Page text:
"I never had a desire to be a businessman," he says. "I never had a job—forget about running a company. When we started Roc-A-Fella, we didn't read a book about running a company. We just did what needed to be done. Do I think I could run any company? Naw. Like, I can't see me running Google or something like that. Everything I've been involved with are things I could touch, things I could have a passion for. Music, fashion—they're an extension of the culture. Running Def Jam, I knew that I knew what a hit single sounds like."

Asked how he developed his sense of business, he says, "One thing I always lived by is that I always try to make a fair deal. I don't want to make deals where I make all the money and someone else gets hurt. There are a lot of guys who do business that way. I don't want $1 over what I'm supposed to get.

"And the other thing is, I go by intuition. I have to have a good feeling about the people I'm getting into business with and the things I associate myself with. I never do something for money or because it's cool."

The most relevant lesson of the street? "You know, when they say there's no honor among thieves—that's not really true. When I was on the street, you had to carry yourself a certain way. You had to treat people fairly because that's how you survived. Then everyone would want to deal with you. That's how you develop a reputation as a good guy to deal with.

"If you go back on your word when you're on the street, they don't take you to court; they don't file a lawsuit. You can cause yourself some real problems. You had to be a stand-up guy or you could place yourself in peril. When I first came into the music business, I'd have these conversations with executives and we'd shake hands on something—and the next time I saw them, they'd say, 'I never said that.' So I'd say there's no honor among businessmen."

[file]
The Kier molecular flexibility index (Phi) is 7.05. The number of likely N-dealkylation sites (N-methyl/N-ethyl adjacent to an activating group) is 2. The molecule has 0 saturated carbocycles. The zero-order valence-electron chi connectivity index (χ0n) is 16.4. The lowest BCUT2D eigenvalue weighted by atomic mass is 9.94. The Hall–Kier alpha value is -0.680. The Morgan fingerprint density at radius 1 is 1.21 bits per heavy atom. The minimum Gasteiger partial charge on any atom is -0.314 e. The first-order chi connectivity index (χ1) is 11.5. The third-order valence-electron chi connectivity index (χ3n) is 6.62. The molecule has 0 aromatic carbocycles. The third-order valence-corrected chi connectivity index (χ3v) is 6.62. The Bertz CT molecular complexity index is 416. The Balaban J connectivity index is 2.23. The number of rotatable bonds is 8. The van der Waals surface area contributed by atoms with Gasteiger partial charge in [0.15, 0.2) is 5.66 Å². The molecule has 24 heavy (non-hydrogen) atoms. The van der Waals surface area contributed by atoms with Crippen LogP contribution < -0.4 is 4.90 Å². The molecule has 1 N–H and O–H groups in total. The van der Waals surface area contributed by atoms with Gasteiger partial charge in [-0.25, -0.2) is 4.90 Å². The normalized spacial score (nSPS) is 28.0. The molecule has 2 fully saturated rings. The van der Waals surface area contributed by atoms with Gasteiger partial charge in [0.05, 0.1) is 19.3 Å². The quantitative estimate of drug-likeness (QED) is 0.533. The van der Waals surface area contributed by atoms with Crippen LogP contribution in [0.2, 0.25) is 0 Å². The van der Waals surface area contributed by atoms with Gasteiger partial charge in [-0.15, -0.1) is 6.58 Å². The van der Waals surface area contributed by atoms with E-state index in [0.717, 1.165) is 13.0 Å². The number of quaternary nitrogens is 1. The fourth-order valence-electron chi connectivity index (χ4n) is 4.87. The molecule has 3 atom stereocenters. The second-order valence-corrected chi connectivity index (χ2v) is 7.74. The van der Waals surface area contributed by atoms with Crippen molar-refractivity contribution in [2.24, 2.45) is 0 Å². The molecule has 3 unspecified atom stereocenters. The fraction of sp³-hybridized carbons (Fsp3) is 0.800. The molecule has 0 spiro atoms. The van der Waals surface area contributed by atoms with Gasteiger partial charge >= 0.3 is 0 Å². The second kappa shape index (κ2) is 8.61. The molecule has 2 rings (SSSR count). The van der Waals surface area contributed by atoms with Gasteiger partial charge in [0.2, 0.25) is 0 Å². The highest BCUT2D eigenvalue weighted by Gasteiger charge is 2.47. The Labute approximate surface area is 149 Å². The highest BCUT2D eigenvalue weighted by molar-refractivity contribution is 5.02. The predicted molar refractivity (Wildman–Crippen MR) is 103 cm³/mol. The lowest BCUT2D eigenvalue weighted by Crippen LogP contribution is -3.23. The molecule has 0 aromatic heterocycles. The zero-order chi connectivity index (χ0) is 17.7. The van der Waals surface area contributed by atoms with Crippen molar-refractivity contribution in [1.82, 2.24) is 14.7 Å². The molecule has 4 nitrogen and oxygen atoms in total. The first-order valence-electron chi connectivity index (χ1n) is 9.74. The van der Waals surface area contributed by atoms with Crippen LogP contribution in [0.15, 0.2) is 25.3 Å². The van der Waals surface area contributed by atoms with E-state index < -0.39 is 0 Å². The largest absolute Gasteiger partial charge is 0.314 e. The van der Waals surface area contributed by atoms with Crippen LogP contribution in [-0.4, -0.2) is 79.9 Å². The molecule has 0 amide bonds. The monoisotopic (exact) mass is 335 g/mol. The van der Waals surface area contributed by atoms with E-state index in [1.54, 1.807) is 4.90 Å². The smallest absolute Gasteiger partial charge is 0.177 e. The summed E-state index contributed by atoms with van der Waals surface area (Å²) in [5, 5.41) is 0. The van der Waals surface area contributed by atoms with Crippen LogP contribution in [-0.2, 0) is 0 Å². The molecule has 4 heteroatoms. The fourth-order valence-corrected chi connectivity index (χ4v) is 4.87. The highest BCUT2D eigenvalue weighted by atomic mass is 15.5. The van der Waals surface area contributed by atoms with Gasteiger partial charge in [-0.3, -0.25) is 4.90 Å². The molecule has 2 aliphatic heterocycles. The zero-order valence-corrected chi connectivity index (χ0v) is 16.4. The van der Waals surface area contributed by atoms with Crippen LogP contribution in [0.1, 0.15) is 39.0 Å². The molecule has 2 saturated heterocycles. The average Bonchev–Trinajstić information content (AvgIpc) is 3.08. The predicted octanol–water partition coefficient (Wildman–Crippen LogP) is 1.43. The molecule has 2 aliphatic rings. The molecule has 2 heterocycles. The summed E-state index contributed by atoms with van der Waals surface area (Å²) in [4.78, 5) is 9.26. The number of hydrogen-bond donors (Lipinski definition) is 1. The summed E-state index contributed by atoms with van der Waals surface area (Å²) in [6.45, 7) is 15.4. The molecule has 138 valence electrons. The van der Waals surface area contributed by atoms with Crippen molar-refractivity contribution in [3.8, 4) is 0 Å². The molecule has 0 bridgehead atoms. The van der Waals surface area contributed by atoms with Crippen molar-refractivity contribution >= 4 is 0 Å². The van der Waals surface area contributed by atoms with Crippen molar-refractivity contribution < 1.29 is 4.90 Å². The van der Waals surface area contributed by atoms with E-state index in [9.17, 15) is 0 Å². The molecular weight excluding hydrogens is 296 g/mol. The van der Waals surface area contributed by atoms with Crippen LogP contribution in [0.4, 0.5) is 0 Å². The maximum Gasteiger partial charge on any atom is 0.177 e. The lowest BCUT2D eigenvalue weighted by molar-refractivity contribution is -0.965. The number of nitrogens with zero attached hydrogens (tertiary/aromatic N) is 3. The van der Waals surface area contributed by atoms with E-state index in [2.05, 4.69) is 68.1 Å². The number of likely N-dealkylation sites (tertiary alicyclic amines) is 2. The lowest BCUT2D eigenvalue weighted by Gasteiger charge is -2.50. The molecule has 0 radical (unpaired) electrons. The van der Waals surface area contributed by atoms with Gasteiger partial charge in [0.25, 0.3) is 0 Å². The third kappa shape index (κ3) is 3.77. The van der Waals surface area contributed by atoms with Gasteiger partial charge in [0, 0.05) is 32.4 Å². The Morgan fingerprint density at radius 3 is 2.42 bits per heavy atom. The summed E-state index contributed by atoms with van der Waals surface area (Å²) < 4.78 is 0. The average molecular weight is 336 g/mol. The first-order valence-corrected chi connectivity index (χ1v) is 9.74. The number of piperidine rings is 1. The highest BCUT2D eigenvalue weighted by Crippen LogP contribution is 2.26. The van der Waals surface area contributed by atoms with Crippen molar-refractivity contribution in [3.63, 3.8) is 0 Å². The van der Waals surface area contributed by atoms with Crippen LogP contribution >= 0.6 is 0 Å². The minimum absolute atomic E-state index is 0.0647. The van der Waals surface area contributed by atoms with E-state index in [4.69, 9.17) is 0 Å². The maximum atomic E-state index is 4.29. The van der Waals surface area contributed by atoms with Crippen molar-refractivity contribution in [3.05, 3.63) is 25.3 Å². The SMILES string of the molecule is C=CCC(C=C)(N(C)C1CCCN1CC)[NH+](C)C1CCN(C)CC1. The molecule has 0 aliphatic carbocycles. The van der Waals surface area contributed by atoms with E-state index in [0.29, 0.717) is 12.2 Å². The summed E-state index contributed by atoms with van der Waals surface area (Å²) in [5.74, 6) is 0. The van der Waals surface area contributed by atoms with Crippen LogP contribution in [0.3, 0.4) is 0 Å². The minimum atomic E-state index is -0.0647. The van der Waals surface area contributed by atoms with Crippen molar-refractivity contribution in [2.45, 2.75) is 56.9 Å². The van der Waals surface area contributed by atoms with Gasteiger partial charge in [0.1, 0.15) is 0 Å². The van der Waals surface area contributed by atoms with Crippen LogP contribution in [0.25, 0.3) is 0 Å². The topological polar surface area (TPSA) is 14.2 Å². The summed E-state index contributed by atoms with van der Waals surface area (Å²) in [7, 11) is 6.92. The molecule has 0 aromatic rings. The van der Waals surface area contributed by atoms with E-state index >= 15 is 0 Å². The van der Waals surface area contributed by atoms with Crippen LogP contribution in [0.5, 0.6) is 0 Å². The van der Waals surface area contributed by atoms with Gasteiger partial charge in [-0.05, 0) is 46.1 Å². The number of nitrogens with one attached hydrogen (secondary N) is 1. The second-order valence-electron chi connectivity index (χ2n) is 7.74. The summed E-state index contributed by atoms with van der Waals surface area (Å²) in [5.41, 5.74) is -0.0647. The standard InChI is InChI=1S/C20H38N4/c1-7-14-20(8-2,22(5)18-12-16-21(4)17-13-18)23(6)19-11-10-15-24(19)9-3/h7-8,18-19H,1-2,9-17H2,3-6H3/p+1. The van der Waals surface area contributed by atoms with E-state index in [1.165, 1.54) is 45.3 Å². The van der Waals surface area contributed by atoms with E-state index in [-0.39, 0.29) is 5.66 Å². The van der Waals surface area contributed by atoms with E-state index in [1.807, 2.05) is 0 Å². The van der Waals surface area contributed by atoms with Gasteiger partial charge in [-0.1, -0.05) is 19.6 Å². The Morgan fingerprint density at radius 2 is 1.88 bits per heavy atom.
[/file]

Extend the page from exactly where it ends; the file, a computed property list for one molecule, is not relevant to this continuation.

So what does he know that generations of MBAs don't—the kind who were running Lehman Brothers, AIG and others of the dominos that toppled the country into economic chaos with subprime lending and credit default swaps?

"That's probably the problem—they know too much," Jay-Z says with a knowing smile. "The problem was arrogance, not ignorance. They started thinking, 'I'm so smart, I can borrow the same money twice. I can lend the same money six times—and then take that debt and sell it.' They figured, well, Lehman Brothers will never go broke, so I'll never have to pay that debt. Then one day it happens and that $1 million you lent is suddenly $700 trillion kazillion and there's no way to get on top of it.

"That's not ignorance. That's an intelligent, conniving person. That's intelligence and arrogance."

As high as he's risen, Jay-Z recognizes how quickly it can all disappear. A single bad decision in the universe of the Internet and the 24-hour news cycle can shatter a carefully constructed career. Still, it took him a while to learn the lesson; he's talked in interviews about his guilty plea to a misdemeanor charge after a 1999 stabbing incident in a New York club involving a fellow producer (who refused to press charges)—and how that made him keenly aware how quickly everything he'd worked for could suddenly disappear. (He got three years' probation.)